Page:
Lagrangian, central forces and conservation of angular momentum [duplicate]

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When studying central forces it is possible to propose the Lagrangian:

$$L = T-U=\frac{1}{2}m \dot{r}^2+\frac{1}{2}mr^2 \dot{\theta}^2 - U(r)$$

Then we can solve the equation of motions for $$\theta$$: $$\frac{d}{dt}\frac{\partial}{\partial \dot{\theta}}L-\frac{\partial}{\partial \theta}L=0=\frac{d}{dt}\left( mr^2\dot{\theta}\right) \rightarrow mr^2\dot{\theta} = constant = l$$

Then $$\dot{\theta} = l/mr^2$$

Why can't I take this equality and put it into the Lagrangian $$\mathcal{L}$$ before solving the equations of motion for $$r$$? So:

$$L = \frac{1}{2}m \dot{r}^2+\frac{l^2}{2 mr^2} - U(r)$$

$$\frac{d}{dt}\frac{\partial}{\partial \dot{r}}L-\frac{\partial}{\partial r}L=0\rightarrow\frac{d}{dt}(mr)+\frac{l^2}{mr^3}+\frac{\partial}{\partial r}U(r)=0$$

The result would be obviously different if I solve the equations for $$r$$ and then substitute $$\dot{\theta} = l/mr^2$$:

$$L = \frac{1}{2}m \dot{r}^2+\frac{1}{2}mr^2 \dot{\theta}^2 - U(r)$$

$$\frac{d}{dt}\frac{\partial}{\partial \dot{r}}L-\frac{\partial}{\partial r}L=0\rightarrow\frac{d}{dt}(mr)-\frac{l^2}{mr^3}+\frac{\partial}{\partial r}U(r)=0$$

In this case, the difference is the sign on the angular momentum term. But in general, it is not the same at all. Why is solving the Euler-Lagrange Equation first the right approach?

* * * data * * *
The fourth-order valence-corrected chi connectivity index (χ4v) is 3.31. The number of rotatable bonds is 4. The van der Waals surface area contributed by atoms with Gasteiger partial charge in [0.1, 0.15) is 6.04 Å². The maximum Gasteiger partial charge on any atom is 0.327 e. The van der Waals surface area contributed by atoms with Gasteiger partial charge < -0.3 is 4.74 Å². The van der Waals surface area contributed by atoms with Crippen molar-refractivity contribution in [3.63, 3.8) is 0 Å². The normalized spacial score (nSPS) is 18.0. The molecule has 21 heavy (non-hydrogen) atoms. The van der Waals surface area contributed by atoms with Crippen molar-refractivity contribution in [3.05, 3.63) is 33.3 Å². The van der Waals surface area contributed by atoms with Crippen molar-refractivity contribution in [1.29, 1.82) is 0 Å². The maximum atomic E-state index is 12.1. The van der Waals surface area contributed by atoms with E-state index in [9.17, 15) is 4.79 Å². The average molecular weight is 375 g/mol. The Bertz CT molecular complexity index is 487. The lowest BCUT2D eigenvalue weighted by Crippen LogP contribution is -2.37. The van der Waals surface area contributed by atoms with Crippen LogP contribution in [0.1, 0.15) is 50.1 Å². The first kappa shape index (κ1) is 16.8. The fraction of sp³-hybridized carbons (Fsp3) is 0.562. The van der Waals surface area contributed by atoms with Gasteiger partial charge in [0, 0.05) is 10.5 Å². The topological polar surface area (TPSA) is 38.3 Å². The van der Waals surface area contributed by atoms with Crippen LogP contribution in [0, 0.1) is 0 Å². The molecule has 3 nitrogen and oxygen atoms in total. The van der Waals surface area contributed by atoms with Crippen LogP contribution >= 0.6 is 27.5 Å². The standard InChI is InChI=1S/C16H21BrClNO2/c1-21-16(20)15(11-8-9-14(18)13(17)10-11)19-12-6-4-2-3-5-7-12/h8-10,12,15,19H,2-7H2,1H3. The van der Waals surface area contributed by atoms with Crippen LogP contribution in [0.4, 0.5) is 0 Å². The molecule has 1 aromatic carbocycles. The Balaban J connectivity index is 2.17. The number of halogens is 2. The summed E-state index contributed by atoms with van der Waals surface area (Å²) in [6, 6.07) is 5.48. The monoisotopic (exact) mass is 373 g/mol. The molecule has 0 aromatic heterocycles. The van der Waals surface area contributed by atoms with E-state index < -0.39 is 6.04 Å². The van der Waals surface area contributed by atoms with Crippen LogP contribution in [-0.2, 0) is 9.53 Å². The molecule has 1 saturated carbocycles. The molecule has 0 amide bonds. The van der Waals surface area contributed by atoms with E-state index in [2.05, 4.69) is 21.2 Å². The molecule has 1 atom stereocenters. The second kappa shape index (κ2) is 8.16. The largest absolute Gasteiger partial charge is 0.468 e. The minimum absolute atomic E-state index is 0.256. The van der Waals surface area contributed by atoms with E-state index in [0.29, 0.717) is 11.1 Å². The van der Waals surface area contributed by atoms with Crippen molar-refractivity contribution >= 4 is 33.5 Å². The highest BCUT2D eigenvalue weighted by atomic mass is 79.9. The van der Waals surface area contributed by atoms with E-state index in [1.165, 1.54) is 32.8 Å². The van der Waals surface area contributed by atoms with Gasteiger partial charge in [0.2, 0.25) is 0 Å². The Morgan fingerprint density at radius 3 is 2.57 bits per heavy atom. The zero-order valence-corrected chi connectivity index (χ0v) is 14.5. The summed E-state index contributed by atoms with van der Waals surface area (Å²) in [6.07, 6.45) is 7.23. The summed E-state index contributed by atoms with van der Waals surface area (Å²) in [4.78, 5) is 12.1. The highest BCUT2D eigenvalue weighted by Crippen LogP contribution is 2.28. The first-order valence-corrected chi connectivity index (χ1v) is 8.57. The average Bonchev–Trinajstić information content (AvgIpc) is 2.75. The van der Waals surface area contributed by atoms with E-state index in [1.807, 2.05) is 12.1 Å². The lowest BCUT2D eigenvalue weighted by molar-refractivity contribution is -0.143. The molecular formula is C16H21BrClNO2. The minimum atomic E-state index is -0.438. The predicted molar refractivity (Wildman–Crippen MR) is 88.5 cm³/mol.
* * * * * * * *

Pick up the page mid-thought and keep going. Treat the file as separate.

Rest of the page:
marked as duplicate by Qmechanic♦ classical-mechanics StackExchange.ready(function() { if (StackExchange.options.isMobile) return; $('.dupe-hammer-message-hover:not(.hover-bound)').each(function() { var$hover = $(this).addClass('hover-bound'),$msg = $hover.siblings('.dupe-hammer-message');$hover.hover( function() { $hover.showInfoMessage('', { messageElement:$msg.clone().show(), transient: false, position: { my: 'bottom left', at: 'top center', offsetTop: -7 }, dismissable: false, relativeToBody: true }); }, function() { StackExchange.helpers.removeMessages(); } ); }); }); Jul 10 at 8:52

I think that your mistake is treating the $$\theta$$ as generalized coordinate, which is not any more. You can get the equation of motion either with method I or II.

the generalized coordinate is in both method $$r$$

I)

$$L=\frac{1}{2}\,m\,\dot{r}^2+\frac{1}{2}\,m\,r^2\dot{\theta}^2-U(r)$$

equation of motion

$$m\,\ddot{r}=m\,r\,\dot{\theta}^2-\frac{d}{dr}U(r)$$

with: $$\dot{\theta}=\frac{l}{m\,r^2}$$

$$m\,\ddot{r}=m\,r\,\left( \frac{l}{m\,r^2}\right)^2-\frac{d}{dr}U(r)$$

$$\ddot{r}=-{\frac {{l}^{2}}{{m}^{2}{r}^{3}}}-{\frac {{\frac {d}{dr}}U \left( r \right) }{m}}$$

II)

with: $$\dot{\theta}=\frac{l}{m\,r^2}$$

$$L=\frac{1}{2}\,m\,\dot{r}^2+\frac{1}{2}\,m\,r^2\left(\frac{l}{m\,r^2}\right)^2-U(r)$$

$$L=\frac{1}{2}\,m\,\dot{r}^2+\frac{l^2}{2\,m\,r^2}-U(r)$$

equation of motion

$$\ddot{r}=-{\frac {{l}^{2}}{{m}^{2}{r}^{3}}}-{\frac {{\frac {d}{dr}}U \left( r \right) }{m}}$$

• I think in methd II you are missing a (-) sign in the equation of motion. In the first term of the right side. – IvanMartinez Jul 10 at 14:36
• But the equation are the same as in method I? – Eli Jul 11 at 7:15